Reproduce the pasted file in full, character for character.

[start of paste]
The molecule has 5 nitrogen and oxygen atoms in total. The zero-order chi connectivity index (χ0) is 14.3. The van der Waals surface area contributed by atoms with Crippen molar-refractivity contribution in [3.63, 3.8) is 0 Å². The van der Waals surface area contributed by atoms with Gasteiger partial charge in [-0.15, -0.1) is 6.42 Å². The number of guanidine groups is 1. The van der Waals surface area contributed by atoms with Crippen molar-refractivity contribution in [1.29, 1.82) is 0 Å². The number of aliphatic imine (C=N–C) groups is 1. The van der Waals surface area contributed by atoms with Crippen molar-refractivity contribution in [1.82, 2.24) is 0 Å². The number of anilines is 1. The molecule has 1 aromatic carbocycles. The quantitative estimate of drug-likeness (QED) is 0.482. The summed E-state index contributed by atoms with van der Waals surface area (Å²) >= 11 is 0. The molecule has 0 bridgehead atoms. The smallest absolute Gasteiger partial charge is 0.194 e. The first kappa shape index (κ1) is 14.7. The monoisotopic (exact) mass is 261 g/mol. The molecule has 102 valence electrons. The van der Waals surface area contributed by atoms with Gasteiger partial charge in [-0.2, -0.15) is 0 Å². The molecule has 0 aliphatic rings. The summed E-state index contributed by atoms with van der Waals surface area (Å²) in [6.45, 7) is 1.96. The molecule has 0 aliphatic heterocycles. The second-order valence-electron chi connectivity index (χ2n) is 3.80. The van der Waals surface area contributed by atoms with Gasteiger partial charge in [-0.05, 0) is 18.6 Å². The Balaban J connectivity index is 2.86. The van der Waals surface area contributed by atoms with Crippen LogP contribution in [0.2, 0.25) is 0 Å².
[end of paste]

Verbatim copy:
The molecule has 5 nitrogen and oxygen atoms in total. The zero-order chi connectivity index (χ0) is 14.3. The van der Waals surface area contributed by atoms with Crippen molar-refractivity contribution in [3.63, 3.8) is 0 Å². The van der Waals surface area contributed by atoms with Gasteiger partial charge in [-0.15, -0.1) is 6.42 Å². The number of guanidine groups is 1. The van der Waals surface area contributed by atoms with Crippen molar-refractivity contribution in [1.29, 1.82) is 0 Å². The number of aliphatic imine (C=N–C) groups is 1. The van der Waals surface area contributed by atoms with Crippen molar-refractivity contribution in [1.82, 2.24) is 0 Å². The number of anilines is 1. The molecule has 1 aromatic carbocycles. The quantitative estimate of drug-likeness (QED) is 0.482. The summed E-state index contributed by atoms with van der Waals surface area (Å²) >= 11 is 0. The molecule has 0 bridgehead atoms. The smallest absolute Gasteiger partial charge is 0.194 e. The first kappa shape index (κ1) is 14.7. The monoisotopic (exact) mass is 261 g/mol. The molecule has 102 valence electrons. The van der Waals surface area contributed by atoms with Gasteiger partial charge in [-0.2, -0.15) is 0 Å². The molecule has 0 aliphatic rings. The summed E-state index contributed by atoms with van der Waals surface area (Å²) in [6.45, 7) is 1.96. The molecule has 0 aliphatic heterocycles. The second-order valence-electron chi connectivity index (χ2n) is 3.80. The van der Waals surface area contributed by atoms with Gasteiger partial charge in [-0.05, 0) is 18.6 Å². The Balaban J connectivity index is 2.86. The van der Waals surface area contributed by atoms with Crippen LogP contribution in [0.2, 0.25) is 0 Å².